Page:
Submersed stems of this native species (Nelumbo lutea) provide excellent habitat and cover for both invertebrates and the juvenile fish that eat them. The large canopy formed by American lotus is the perfect ambush opportunity for larger fish.
Spring—American lotus sprouts from seed or existing rhizomes (underground roots), and the leaf stem will begin to grow toward the surface where a leaf will begin growth from the end of the stem. As newly sprouted leaf stems emerge from the rhizome, fishing a jig or craw in and around these stems is recommended.
Summer—The plant will continue to rapidly grow, forming new plants along the rhizome all summer long. Large colonies of the plant will form along the shoreline with some leaves floating and others standing high above the water resembling a tuba. The formation of large leaves is the perfect opportunity to dissect large holes between leaves. An open understory can hold monster bass awaiting a meal.
Fall—Lotus will produce seed in large seed pods growing above the water’s surface. The green pods will begin to turn brown and face down where the seeds will be released. The large floating leaves will begin to die and wither in late fall. As many leaves stand erect in the fall, flipping the stem bases of these massive plants becomes a great opportunity. A frog can also be worked over the large leaves and into large holes between the plants.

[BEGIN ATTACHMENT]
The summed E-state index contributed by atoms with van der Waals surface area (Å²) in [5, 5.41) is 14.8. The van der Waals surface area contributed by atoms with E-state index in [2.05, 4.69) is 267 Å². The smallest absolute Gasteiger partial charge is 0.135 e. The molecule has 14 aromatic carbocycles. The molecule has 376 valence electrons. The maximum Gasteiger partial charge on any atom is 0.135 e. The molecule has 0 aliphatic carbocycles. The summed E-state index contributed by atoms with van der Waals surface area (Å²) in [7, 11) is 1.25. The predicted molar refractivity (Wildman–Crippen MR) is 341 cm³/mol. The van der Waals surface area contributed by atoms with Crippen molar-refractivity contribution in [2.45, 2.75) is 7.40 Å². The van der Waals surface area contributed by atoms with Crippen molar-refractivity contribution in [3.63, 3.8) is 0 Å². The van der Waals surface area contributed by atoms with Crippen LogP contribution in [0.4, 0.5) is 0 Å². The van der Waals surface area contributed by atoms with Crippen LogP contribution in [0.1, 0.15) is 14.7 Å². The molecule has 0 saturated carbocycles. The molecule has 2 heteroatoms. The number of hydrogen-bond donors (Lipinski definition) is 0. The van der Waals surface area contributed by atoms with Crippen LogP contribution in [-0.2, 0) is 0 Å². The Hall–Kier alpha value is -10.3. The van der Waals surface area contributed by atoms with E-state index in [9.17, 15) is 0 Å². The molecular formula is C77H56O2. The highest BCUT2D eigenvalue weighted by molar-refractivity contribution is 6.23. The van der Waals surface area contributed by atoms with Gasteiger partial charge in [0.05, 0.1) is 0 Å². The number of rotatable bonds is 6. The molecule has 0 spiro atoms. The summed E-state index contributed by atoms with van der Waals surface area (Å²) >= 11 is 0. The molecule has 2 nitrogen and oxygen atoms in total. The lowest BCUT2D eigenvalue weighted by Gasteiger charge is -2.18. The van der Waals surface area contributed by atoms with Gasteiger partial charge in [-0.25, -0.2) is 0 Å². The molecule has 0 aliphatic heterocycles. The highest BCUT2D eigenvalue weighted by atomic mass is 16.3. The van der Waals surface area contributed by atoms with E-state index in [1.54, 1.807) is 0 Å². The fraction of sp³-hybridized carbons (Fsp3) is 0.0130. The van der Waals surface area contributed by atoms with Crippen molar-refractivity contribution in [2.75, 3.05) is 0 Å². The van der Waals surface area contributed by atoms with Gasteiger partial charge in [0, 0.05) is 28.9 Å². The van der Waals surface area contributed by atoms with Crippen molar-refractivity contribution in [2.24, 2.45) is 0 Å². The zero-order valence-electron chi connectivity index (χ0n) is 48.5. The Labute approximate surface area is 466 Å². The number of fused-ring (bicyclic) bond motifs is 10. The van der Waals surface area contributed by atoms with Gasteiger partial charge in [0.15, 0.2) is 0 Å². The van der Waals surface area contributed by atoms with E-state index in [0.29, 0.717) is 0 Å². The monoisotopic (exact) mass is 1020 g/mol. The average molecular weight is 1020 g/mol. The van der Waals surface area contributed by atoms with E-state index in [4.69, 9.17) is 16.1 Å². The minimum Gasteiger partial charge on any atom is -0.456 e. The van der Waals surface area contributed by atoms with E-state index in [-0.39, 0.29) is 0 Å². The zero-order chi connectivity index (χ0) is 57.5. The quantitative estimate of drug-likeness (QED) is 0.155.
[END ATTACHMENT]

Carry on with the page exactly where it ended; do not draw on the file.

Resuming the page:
Winter—American lotus will overwinter using its extensive rhizome network. American lotus will be less present in winter and targeting this specific plant should be avoided.
Fish—Submersed stems of the plant provide excellent habitat and cover for both invertebrates and the juvenile fish that eat them. The large canopy formed by American lotus is the perfect ambush opportunity for larger fish.
Waterfowl—The large, acorn sized seeds of lotus are readily used by some waterfowl, and invertebrates using this species for habitat are also readily consumed by waterfowl.
What It Looks Like—The extremely large, floating leaves of American lotus make it easily distinguishable from other floating leaf species. A large white flower and large seed pods also standout with this species.
Where to Find It—Grows in nearshore areas with substantial sediment and nutrients for growth.
Max Depth—0 to 5 feet
Similar Species—The flowers of fragrant water lily can resemble that of American lotus; however the large floating leaves of American lotus make it easily distinguishable from other species.
American Lotus can sometimes cause water use issues, impeding boat use and swimming activities. Cost to manage: $$ out of $$$$$.
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